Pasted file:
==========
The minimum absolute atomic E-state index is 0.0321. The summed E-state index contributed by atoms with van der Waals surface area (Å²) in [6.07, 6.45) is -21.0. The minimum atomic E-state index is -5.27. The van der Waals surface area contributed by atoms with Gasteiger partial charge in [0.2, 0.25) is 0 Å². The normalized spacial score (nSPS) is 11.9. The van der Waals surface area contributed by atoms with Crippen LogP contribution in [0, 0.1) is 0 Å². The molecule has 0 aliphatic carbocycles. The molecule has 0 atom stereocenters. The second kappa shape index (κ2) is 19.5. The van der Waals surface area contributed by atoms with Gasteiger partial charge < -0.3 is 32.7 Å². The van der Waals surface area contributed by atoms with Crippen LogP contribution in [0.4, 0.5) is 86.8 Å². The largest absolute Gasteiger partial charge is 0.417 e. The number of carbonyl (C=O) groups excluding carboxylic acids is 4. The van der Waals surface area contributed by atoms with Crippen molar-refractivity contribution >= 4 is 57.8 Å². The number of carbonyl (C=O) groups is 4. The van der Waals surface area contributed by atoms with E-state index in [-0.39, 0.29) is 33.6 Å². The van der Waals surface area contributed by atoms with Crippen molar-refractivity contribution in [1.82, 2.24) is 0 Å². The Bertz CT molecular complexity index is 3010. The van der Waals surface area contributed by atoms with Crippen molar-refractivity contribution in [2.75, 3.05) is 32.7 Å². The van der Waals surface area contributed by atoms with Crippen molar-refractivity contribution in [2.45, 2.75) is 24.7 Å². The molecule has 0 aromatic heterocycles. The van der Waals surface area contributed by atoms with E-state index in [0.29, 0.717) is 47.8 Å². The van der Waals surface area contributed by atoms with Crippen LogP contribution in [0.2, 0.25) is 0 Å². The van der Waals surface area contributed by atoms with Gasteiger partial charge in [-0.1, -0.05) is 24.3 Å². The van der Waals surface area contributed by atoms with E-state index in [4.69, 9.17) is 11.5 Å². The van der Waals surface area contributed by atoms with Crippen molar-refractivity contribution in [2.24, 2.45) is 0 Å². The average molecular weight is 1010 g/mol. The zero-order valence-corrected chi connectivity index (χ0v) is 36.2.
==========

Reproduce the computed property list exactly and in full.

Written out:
The minimum absolute atomic E-state index is 0.0321. The summed E-state index contributed by atoms with van der Waals surface area (Å²) in [6.07, 6.45) is -21.0. The minimum atomic E-state index is -5.27. The van der Waals surface area contributed by atoms with Gasteiger partial charge in [0.2, 0.25) is 0 Å². The normalized spacial score (nSPS) is 11.9. The van der Waals surface area contributed by atoms with Crippen LogP contribution in [0, 0.1) is 0 Å². The molecule has 0 aliphatic carbocycles. The molecule has 0 atom stereocenters. The second kappa shape index (κ2) is 19.5. The van der Waals surface area contributed by atoms with Gasteiger partial charge < -0.3 is 32.7 Å². The van der Waals surface area contributed by atoms with Crippen LogP contribution in [0.4, 0.5) is 86.8 Å². The largest absolute Gasteiger partial charge is 0.417 e. The number of carbonyl (C=O) groups excluding carboxylic acids is 4. The van der Waals surface area contributed by atoms with Crippen molar-refractivity contribution >= 4 is 57.8 Å². The number of carbonyl (C=O) groups is 4. The van der Waals surface area contributed by atoms with E-state index in [-0.39, 0.29) is 33.6 Å². The van der Waals surface area contributed by atoms with Crippen molar-refractivity contribution in [1.82, 2.24) is 0 Å². The Bertz CT molecular complexity index is 3010. The van der Waals surface area contributed by atoms with Crippen molar-refractivity contribution in [2.75, 3.05) is 32.7 Å². The van der Waals surface area contributed by atoms with Crippen molar-refractivity contribution in [2.45, 2.75) is 24.7 Å². The molecule has 0 aromatic heterocycles. The van der Waals surface area contributed by atoms with E-state index in [0.29, 0.717) is 47.8 Å². The van der Waals surface area contributed by atoms with Crippen LogP contribution in [0.2, 0.25) is 0 Å². The van der Waals surface area contributed by atoms with Gasteiger partial charge in [-0.1, -0.05) is 24.3 Å². The van der Waals surface area contributed by atoms with E-state index in [4.69, 9.17) is 11.5 Å². The van der Waals surface area contributed by atoms with Crippen molar-refractivity contribution in [2.24, 2.45) is 0 Å². The average molecular weight is 1010 g/mol. The zero-order valence-corrected chi connectivity index (χ0v) is 36.2.